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It’s one of Shakespeare’s most famous—perhaps infamous—stage directions: Exit, pursued by a bear. And the scene, depicted in Flagstaff Shakespeare Festival’s Thursday night preview of Winter’s Tale, looks as silly as it sounds. 

Antigonus (Jacob Nichols), after leaving King Leontes’ (Jim Dugan) newborn daughter somewhere in the forest, is pursued by a bear (FlagShakes director Dawn Tucker) as she roars angrily. Following a brief trapeze performance, Tucker, clad with skin tight brown garments and furry paw hands, chases down Antigonus. But as all this is playing out, as Tucker’s magic moves across the trapeze rig, towering at almost the full height of the Branigar Hall at the Museum of Northern Arizona, as Antigonus lays out the details of his plan while Nick Rabe (who portrays Polixenes and other characters) shakes a metal thunder sheet, my eyes are focused on two bright red exit signs, hovering above every gesture and movement, every quip and aside, every solemn soliloquy and impassioned monologue. “Exit,” they say, not once, but twice, in every scene, in the brightly lit, minimally designed stage of Winter’s Tale, a tale set in the kingdom of Sicilia. “Exit,” they say, and so my wandering mind abides.

I’m thinking about a conversation I had with Tucker and Cameron Scully during FlagShakes’ run of God of Vengeance and Indecent, both of which were powerful plays and were performed at the Riordan State Historic Mansion. Scully, who co-directed Indecent, told me, “I think by doing these plays in specific places it does bring a whole other element to the play… Theater can happen anywhere; you just find a space and bring some chairs.” In both God of Vengeance and Indecent, the performances benefited from the location, using the Riordan Mansion’s history and décor to add to its authenticity.

During the intermission of Winter’s Tale, as a young man tells me about how he broke his collar bone playing ultimate Frisbee, I’m rehashing the plot of the first act, trying to imagine how the location affects the scene, finding myself more prone to believing that theater can’t happen everywhere, at least perhaps not here in Branigar Hall.

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King Leontes and his wife Hermione (Claire Whittman) are expecting a baby, when the king suddenly grows mad with jealousy over his good friend Polixenes, fearing, for seemingly no reason at all, an affair between Polixenes and Hermione. Leontes orders his courtier Camilla (Hannah Fontes) to poison Polixenes, but instead she warns him of the threat and both flee to Bohemia. Hermione is imprisoned and gives birth to a baby girl, a child the king is unconvinced is his. The queen stands trial and is condemned to death by Leontes, despite the Oracle’s proclamation of innocence. The baby is abandoned in the wilderness by Antigonus when he is eaten by the bear. The scene is followed by a brief intermission where The Beach Boys sing, “God only knows what I’d be without you/ if you should ever leave me,” reminding us not to worry, that this is still a love story.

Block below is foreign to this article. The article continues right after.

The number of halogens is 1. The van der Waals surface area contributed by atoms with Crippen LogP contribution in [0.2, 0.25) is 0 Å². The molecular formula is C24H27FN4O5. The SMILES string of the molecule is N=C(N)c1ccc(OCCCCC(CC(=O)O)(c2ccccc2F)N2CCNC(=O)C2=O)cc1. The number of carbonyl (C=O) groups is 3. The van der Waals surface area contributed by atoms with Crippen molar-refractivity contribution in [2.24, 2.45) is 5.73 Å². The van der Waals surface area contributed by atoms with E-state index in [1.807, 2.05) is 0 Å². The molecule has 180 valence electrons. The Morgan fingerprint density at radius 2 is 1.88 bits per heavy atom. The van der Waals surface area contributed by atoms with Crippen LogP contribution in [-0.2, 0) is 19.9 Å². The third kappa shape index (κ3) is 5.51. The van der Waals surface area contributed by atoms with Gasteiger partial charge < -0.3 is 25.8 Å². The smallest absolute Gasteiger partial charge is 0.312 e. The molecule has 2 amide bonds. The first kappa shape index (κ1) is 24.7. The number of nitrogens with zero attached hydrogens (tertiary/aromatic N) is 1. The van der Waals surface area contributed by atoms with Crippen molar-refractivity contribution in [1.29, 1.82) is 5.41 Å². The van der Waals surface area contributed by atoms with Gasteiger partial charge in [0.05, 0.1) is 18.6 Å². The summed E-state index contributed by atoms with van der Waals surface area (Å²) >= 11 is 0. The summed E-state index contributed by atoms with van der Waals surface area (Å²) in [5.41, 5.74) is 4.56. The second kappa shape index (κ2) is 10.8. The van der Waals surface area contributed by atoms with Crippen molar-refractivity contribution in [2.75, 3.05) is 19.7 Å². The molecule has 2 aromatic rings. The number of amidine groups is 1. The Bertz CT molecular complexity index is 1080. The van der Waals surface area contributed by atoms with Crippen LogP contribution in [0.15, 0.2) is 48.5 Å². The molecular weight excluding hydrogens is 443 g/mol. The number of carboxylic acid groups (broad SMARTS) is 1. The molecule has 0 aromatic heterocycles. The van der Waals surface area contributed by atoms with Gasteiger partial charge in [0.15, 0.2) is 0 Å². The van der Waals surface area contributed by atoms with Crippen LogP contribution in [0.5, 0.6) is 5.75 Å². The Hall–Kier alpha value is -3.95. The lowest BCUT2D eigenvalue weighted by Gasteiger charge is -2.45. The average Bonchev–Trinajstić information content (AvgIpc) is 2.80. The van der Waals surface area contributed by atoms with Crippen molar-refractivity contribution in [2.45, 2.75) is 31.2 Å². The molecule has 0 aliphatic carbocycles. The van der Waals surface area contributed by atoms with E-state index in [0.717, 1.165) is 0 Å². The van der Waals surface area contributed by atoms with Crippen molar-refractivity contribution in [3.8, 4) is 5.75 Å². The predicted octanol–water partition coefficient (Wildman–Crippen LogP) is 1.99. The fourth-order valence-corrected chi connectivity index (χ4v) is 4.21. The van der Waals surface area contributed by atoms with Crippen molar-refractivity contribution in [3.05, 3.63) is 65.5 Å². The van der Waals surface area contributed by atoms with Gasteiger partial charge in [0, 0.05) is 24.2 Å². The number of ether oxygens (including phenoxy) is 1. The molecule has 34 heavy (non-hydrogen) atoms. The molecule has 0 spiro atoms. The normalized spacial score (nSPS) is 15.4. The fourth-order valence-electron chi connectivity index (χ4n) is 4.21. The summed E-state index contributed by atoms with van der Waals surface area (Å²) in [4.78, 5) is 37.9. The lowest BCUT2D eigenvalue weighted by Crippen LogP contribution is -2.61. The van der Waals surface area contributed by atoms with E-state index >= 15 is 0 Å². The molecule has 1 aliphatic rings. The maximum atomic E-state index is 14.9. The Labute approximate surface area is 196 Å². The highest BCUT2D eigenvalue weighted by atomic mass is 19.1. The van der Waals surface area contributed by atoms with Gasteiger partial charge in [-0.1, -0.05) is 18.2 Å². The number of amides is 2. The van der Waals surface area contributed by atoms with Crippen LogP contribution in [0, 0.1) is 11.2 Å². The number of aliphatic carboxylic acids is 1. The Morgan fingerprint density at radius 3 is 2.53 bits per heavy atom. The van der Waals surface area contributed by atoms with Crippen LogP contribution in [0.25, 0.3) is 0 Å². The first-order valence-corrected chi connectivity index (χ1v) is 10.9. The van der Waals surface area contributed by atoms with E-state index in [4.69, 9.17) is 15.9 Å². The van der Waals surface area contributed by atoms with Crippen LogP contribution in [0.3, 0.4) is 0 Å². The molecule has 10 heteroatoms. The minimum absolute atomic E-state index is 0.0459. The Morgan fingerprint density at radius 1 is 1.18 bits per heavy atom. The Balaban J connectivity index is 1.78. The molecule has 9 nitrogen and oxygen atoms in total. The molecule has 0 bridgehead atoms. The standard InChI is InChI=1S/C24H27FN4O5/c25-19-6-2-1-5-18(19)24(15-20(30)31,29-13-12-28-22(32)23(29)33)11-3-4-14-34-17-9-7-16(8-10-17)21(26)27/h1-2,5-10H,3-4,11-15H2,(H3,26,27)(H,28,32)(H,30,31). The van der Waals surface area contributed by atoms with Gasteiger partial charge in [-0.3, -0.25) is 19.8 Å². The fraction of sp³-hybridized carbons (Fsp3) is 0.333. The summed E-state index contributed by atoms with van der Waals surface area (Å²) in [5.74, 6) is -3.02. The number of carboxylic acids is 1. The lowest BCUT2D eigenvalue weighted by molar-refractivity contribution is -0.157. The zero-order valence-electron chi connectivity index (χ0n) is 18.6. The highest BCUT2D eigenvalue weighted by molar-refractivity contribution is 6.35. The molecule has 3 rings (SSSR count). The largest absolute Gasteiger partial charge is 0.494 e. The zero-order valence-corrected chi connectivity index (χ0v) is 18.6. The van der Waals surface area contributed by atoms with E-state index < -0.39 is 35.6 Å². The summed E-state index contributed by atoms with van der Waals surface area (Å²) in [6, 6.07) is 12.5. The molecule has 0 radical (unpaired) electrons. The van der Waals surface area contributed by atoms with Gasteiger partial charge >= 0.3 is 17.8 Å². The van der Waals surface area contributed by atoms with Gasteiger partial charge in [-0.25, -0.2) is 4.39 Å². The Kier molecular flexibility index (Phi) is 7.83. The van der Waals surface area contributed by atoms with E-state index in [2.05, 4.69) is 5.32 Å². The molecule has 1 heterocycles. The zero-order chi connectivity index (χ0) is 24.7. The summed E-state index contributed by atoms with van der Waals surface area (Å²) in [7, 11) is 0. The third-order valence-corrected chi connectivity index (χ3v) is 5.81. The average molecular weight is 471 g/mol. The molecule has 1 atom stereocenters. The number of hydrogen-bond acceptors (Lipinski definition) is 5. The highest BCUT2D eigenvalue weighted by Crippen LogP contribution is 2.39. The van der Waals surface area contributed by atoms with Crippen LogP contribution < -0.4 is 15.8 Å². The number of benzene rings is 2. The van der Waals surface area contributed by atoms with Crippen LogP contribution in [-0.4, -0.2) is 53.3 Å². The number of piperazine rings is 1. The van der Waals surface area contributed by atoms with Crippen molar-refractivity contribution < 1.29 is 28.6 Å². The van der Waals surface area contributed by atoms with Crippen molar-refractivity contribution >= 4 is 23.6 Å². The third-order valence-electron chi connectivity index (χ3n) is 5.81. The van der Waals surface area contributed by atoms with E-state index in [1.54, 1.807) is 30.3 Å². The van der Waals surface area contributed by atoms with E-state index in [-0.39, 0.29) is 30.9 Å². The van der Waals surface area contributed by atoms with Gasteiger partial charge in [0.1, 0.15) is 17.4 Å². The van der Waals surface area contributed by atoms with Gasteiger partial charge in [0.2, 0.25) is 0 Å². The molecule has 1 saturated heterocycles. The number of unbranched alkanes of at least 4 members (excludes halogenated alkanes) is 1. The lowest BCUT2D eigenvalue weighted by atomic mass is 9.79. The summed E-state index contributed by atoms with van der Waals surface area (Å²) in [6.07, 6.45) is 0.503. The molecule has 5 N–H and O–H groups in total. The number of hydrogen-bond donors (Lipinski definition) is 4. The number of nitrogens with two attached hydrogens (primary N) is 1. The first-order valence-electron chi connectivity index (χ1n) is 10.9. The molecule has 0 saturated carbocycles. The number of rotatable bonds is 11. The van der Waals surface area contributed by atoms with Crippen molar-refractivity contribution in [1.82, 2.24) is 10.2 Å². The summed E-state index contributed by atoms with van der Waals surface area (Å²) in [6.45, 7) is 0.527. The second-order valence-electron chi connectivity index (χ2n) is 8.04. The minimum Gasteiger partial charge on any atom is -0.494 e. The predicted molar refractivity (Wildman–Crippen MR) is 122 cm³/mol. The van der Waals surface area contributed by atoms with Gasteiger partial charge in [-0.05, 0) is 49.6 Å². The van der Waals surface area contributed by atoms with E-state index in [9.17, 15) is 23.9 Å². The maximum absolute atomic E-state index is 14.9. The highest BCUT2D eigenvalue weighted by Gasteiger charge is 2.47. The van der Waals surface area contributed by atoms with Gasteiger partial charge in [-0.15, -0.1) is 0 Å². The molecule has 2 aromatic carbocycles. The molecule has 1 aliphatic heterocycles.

What works here is the stage. Although scarcely designed, the stage, made up of two platforms conjoined by a long strip in the middle, lets us see the distance created by Leontes’ paranoia. Lovers and friends are split apart by a king consumed with jealousy and self-doubt, with characters screaming at each other from across the platform. Performances by Dugan, Whittman, Becki Zaritsky (Paulina) and Lee Bryant (Autolycus, Emilia, Dion), who engages the audience when she portrays a petty thief in the second half of the play, stand out and give the play weight beyond Shakespeare’s magical proclivity—a statue that comes to life—and limited sense of geography—Bohemia does not in fact have a coast or a desert. But as Bryant is warning the audience to guard their purses and staring directly into our watchful eyes, I’m thinking about the electrical hum of the ceiling lights, an aux cable on the speaker system buzzing after the intermission. As Leontes, 16 years later, is sulking in the remorse of having killed (or so he presumes) his wife and his baby daughter, I’m thinking about the first act in which he tells Antigonus he has “a sense as dead as a cold man’s nose.” I’m thinking of little things, like the untied black work boots underneath slick suits, jeans underneath flowing skirts, exit signs like hazard lights on dimly lit highway, a bumpy road leading somewhere interesting but not entirely memorable.

Perhaps it’s Shakespeare whose work is lauded for far too many reasons not worth revisiting here, but whose work can border along the awkwardly whimsical and hurriedly paced. Perhaps it’s the location within Branigar Hall—although outdoor performances are offered, which could have helped this production. But Winter’s Tale, although delightful and inventive in its adaptation of one of the Bard’s strangest and wildest plays, is far too frequently hindered by little things.

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